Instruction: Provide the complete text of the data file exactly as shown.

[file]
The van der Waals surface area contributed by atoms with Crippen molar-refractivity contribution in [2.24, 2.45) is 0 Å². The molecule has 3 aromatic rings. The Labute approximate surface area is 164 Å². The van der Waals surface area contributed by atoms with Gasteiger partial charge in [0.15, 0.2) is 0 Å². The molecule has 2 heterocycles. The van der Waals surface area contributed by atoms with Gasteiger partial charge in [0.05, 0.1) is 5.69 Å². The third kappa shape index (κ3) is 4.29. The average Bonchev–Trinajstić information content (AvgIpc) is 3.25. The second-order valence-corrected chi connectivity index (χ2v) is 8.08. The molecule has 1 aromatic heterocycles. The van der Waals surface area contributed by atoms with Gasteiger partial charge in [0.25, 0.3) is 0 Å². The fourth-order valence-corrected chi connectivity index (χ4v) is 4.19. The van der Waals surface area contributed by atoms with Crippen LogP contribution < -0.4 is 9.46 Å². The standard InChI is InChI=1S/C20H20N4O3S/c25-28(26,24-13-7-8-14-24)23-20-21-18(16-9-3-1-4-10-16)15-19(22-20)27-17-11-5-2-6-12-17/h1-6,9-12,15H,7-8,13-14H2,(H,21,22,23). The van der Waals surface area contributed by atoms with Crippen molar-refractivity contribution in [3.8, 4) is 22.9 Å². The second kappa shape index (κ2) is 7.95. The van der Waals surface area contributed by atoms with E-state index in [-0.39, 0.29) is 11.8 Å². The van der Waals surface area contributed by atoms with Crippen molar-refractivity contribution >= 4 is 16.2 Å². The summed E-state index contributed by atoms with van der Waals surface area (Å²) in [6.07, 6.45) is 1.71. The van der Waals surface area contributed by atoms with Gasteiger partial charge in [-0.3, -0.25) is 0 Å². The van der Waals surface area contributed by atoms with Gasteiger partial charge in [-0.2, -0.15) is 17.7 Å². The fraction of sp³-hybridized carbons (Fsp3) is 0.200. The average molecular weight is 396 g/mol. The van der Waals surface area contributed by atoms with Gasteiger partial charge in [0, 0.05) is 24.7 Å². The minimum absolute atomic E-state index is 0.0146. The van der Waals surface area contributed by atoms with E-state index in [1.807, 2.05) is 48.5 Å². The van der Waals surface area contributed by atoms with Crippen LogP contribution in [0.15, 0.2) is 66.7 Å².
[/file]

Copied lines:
The van der Waals surface area contributed by atoms with Crippen molar-refractivity contribution in [2.24, 2.45) is 0 Å². The molecule has 3 aromatic rings. The Labute approximate surface area is 164 Å². The van der Waals surface area contributed by atoms with Gasteiger partial charge in [0.15, 0.2) is 0 Å². The molecule has 2 heterocycles. The van der Waals surface area contributed by atoms with Gasteiger partial charge in [0.05, 0.1) is 5.69 Å². The third kappa shape index (κ3) is 4.29. The average Bonchev–Trinajstić information content (AvgIpc) is 3.25. The second-order valence-corrected chi connectivity index (χ2v) is 8.08. The molecule has 1 aromatic heterocycles. The van der Waals surface area contributed by atoms with Gasteiger partial charge in [0.25, 0.3) is 0 Å². The fourth-order valence-corrected chi connectivity index (χ4v) is 4.19. The van der Waals surface area contributed by atoms with Crippen LogP contribution < -0.4 is 9.46 Å². The standard InChI is InChI=1S/C20H20N4O3S/c25-28(26,24-13-7-8-14-24)23-20-21-18(16-9-3-1-4-10-16)15-19(22-20)27-17-11-5-2-6-12-17/h1-6,9-12,15H,7-8,13-14H2,(H,21,22,23). The van der Waals surface area contributed by atoms with Crippen molar-refractivity contribution in [3.8, 4) is 22.9 Å². The second kappa shape index (κ2) is 7.95. The van der Waals surface area contributed by atoms with E-state index in [-0.39, 0.29) is 11.8 Å². The van der Waals surface area contributed by atoms with Crippen molar-refractivity contribution >= 4 is 16.2 Å². The summed E-state index contributed by atoms with van der Waals surface area (Å²) in [6.07, 6.45) is 1.71. The van der Waals surface area contributed by atoms with Gasteiger partial charge in [-0.3, -0.25) is 0 Å². The van der Waals surface area contributed by atoms with Gasteiger partial charge in [-0.2, -0.15) is 17.7 Å². The fraction of sp³-hybridized carbons (Fsp3) is 0.200. The average molecular weight is 396 g/mol. The van der Waals surface area contributed by atoms with Gasteiger partial charge in [0, 0.05) is 24.7 Å². The minimum absolute atomic E-state index is 0.0146. The van der Waals surface area contributed by atoms with E-state index in [1.807, 2.05) is 48.5 Å². The van der Waals surface area contributed by atoms with Crippen LogP contribution in [0.15, 0.2) is 66.7 Å².